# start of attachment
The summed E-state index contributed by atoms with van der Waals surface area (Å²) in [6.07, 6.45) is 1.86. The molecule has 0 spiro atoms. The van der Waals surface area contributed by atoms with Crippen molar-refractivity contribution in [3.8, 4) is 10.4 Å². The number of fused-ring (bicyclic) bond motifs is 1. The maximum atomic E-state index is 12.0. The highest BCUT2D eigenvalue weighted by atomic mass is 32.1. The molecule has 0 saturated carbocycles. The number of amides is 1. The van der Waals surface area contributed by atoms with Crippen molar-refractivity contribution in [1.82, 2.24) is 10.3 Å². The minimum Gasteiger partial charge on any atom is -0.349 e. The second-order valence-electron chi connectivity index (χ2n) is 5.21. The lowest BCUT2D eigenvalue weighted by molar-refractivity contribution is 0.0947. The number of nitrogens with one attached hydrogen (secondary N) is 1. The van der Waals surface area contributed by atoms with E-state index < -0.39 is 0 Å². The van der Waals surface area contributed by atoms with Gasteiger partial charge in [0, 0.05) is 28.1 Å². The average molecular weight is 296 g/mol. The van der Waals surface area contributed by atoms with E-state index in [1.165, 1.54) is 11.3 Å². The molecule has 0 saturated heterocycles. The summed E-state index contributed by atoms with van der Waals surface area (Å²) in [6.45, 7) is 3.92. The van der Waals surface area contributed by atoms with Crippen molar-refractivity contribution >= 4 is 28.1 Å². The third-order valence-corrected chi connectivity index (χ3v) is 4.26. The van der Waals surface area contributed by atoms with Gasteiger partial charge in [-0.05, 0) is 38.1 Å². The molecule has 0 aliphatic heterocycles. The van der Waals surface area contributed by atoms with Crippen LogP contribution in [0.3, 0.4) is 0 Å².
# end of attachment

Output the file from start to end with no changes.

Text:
The summed E-state index contributed by atoms with van der Waals surface area (Å²) in [6.07, 6.45) is 1.86. The molecule has 0 spiro atoms. The van der Waals surface area contributed by atoms with Crippen molar-refractivity contribution in [3.8, 4) is 10.4 Å². The number of fused-ring (bicyclic) bond motifs is 1. The maximum atomic E-state index is 12.0. The highest BCUT2D eigenvalue weighted by atomic mass is 32.1. The molecule has 0 saturated carbocycles. The number of amides is 1. The van der Waals surface area contributed by atoms with Crippen molar-refractivity contribution in [1.82, 2.24) is 10.3 Å². The minimum Gasteiger partial charge on any atom is -0.349 e. The second-order valence-electron chi connectivity index (χ2n) is 5.21. The lowest BCUT2D eigenvalue weighted by molar-refractivity contribution is 0.0947. The number of nitrogens with one attached hydrogen (secondary N) is 1. The van der Waals surface area contributed by atoms with E-state index < -0.39 is 0 Å². The van der Waals surface area contributed by atoms with Gasteiger partial charge in [0, 0.05) is 28.1 Å². The average molecular weight is 296 g/mol. The van der Waals surface area contributed by atoms with E-state index in [1.165, 1.54) is 11.3 Å². The molecule has 0 saturated heterocycles. The summed E-state index contributed by atoms with van der Waals surface area (Å²) in [6.45, 7) is 3.92. The van der Waals surface area contributed by atoms with Crippen molar-refractivity contribution >= 4 is 28.1 Å². The third-order valence-corrected chi connectivity index (χ3v) is 4.26. The van der Waals surface area contributed by atoms with Gasteiger partial charge in [-0.05, 0) is 38.1 Å². The molecule has 0 aliphatic heterocycles. The van der Waals surface area contributed by atoms with Crippen LogP contribution in [0.3, 0.4) is 0 Å².